I've torn out about 2 dozen of these monsters, & the guys I work with have have torn out hundreds. They're always cracked. Dinking around w/the intellectual exercise of inspection is cute, but giving your customer the simple hard facts (they're always cracked & they're painfully inefficient) is probably more useful information.

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Originally posted by kurt

Jim's method is excellent & a great way to inspect these beasts. I've found a much better method though.

Just replace it. The fooooking thing is ancient, it's about 50% efficient, and there are ALWAYS cracks. Always.

I dinked around testing my old Mueller Climatrol for years w/ the CO tester, I stuck the mirrors in, cut holes in the plenum & looked down from the top, etc. When I finally tore it out 3 years ago and could get to those parts inaccessible before, I found cracks big enough to push a cat through. I stuck in a 80% efficient unit that actually pushed air, I was able to keep my solid masonry bungalow @ 72degF (something I never could do before), AND, I dropped my heating bill about $122 a month. Why dink around?

I've torn out about 2 dozen of these monsters, & the guys I work with have have torn out hundreds. They're always cracked. Dinking around w/the intellectual exercise of inspection is cute, but giving your customer the simple hard facts (they're always cracked & they're painfully inefficient) is probably more useful information.

Normally, I'd agree with all that, but this isn't his customer, it's his daughter. And she's got a shot at getting the insurance company to foot the bill for a new furnace if she can prove that this one's bad.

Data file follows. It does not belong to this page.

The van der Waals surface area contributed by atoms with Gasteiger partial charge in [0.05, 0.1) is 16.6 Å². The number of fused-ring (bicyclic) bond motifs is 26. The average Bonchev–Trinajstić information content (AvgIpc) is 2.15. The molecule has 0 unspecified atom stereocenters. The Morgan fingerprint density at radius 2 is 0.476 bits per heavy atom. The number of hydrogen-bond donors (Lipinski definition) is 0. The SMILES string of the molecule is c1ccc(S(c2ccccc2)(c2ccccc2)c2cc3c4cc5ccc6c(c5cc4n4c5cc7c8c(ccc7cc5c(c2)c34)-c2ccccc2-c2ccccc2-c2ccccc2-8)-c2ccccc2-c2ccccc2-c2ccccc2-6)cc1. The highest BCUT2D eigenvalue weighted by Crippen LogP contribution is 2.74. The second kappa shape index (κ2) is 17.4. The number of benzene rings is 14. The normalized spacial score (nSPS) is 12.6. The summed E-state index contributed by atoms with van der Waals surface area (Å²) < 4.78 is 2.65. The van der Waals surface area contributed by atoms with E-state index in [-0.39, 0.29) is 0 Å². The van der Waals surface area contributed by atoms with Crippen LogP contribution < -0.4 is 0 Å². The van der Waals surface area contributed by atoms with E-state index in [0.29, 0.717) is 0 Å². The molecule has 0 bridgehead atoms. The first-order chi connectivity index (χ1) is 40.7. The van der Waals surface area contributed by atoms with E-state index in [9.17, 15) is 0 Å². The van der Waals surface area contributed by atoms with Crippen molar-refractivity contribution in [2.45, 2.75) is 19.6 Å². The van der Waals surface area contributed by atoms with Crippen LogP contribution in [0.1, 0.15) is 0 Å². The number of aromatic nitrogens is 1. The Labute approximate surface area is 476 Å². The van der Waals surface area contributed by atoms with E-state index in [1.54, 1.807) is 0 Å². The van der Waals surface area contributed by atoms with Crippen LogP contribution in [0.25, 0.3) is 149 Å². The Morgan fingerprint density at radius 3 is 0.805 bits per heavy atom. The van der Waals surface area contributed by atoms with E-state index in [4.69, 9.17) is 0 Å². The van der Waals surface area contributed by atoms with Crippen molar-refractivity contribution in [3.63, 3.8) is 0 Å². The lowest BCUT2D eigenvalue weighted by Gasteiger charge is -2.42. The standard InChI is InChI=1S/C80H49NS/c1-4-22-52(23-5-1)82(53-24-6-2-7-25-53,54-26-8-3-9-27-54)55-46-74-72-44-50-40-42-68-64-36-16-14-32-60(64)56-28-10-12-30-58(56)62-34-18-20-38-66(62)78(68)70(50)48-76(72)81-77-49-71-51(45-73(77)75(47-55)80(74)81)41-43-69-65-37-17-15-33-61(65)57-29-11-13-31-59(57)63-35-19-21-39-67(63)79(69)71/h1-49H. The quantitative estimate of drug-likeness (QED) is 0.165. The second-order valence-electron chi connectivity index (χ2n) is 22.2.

Plus, John seems to be a new inspector. The exercise will be good for him.

- Jim Katen, Oregon

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Why would advice to his daughter be different?

And, the shot @ proving it's defective is real easy; have a guy open the thing up all the way. If they own it, they can cut it up.

Maybe this will be the one furnace that isn't cracked; so screw some sheet metal over the holes & have his daughter keep paying twice as much for heat. At least he'll know for sure it's not cracked.

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Originally posted by kurt

Why would advice to his daughter be different?

I was referring to your advice to "just replace it." That's something I'd typically tell a client. However, I'd be more inclined to spend time finding the crack if it meant my daugher could get the insurance company to foot the bill. I sometimes invest that kind of time in clients as well as daughters, but rarely.

And, the shot @ proving it's defective is real easy; have a guy open the thing up all the way. If they own it, they can cut it up.

Yeah. But a quick look with the right mirror could save the time, trouble and expense of doing that.

Maybe this will be the one furnace that isn't cracked; so screw some sheet metal over the holes & have his daughter keep paying twice as much for heat. At least he'll know for sure it's not cracked.

Sure, if it comes to that. But you just *know* that the sucker's cracked.

- Jim Katen

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Originally posted by hausdok

Hi Jim

Rename your photo without the parenthesis and no gaps and it'll display.

OT - OF!!!

Mike

Sorry. I didn't realize it hadn't posted. It's fixed now. Check it out. That's from a '69 Carrier that's, I'll bet, similar to the blue Bryant that John was originally asking about. The black carbon streak is from a crack around one of the dimples.